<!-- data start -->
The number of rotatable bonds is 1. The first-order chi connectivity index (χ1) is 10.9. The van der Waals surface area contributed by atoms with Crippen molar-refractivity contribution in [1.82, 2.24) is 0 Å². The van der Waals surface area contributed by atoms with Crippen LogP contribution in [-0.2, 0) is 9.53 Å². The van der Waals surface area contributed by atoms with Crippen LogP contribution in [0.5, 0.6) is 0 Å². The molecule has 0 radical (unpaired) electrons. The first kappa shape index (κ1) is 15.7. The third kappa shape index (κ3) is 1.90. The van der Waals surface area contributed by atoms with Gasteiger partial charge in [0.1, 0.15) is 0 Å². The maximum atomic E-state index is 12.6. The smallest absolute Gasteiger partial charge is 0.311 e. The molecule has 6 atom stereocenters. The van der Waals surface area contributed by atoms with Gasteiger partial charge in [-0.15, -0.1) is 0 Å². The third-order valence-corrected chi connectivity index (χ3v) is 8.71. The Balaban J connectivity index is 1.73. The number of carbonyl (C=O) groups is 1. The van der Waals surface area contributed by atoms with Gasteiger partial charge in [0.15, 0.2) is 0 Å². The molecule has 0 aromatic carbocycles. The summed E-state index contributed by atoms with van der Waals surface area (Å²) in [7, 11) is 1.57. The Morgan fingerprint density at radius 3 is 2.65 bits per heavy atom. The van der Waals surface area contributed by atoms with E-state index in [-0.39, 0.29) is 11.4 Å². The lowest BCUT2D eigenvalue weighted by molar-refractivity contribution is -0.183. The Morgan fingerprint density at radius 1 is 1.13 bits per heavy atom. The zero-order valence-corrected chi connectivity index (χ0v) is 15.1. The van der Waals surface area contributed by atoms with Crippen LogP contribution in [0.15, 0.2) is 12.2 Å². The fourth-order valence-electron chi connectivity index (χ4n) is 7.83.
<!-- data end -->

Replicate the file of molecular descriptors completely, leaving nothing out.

The number of rotatable bonds is 1. The first-order chi connectivity index (χ1) is 10.9. The van der Waals surface area contributed by atoms with Crippen molar-refractivity contribution in [1.82, 2.24) is 0 Å². The van der Waals surface area contributed by atoms with Crippen LogP contribution in [-0.2, 0) is 9.53 Å². The van der Waals surface area contributed by atoms with Crippen LogP contribution in [0.5, 0.6) is 0 Å². The molecule has 0 radical (unpaired) electrons. The first kappa shape index (κ1) is 15.7. The third kappa shape index (κ3) is 1.90. The van der Waals surface area contributed by atoms with Gasteiger partial charge in [0.1, 0.15) is 0 Å². The maximum atomic E-state index is 12.6. The smallest absolute Gasteiger partial charge is 0.311 e. The molecule has 6 atom stereocenters. The van der Waals surface area contributed by atoms with Gasteiger partial charge in [-0.15, -0.1) is 0 Å². The third-order valence-corrected chi connectivity index (χ3v) is 8.71. The Balaban J connectivity index is 1.73. The number of carbonyl (C=O) groups is 1. The van der Waals surface area contributed by atoms with Gasteiger partial charge in [0.15, 0.2) is 0 Å². The molecule has 0 aromatic carbocycles. The summed E-state index contributed by atoms with van der Waals surface area (Å²) in [7, 11) is 1.57. The Morgan fingerprint density at radius 3 is 2.65 bits per heavy atom. The van der Waals surface area contributed by atoms with E-state index in [-0.39, 0.29) is 11.4 Å². The lowest BCUT2D eigenvalue weighted by molar-refractivity contribution is -0.183. The Morgan fingerprint density at radius 1 is 1.13 bits per heavy atom. The zero-order valence-corrected chi connectivity index (χ0v) is 15.1. The van der Waals surface area contributed by atoms with Crippen LogP contribution in [0.15, 0.2) is 12.2 Å². The fourth-order valence-electron chi connectivity index (χ4n) is 7.83.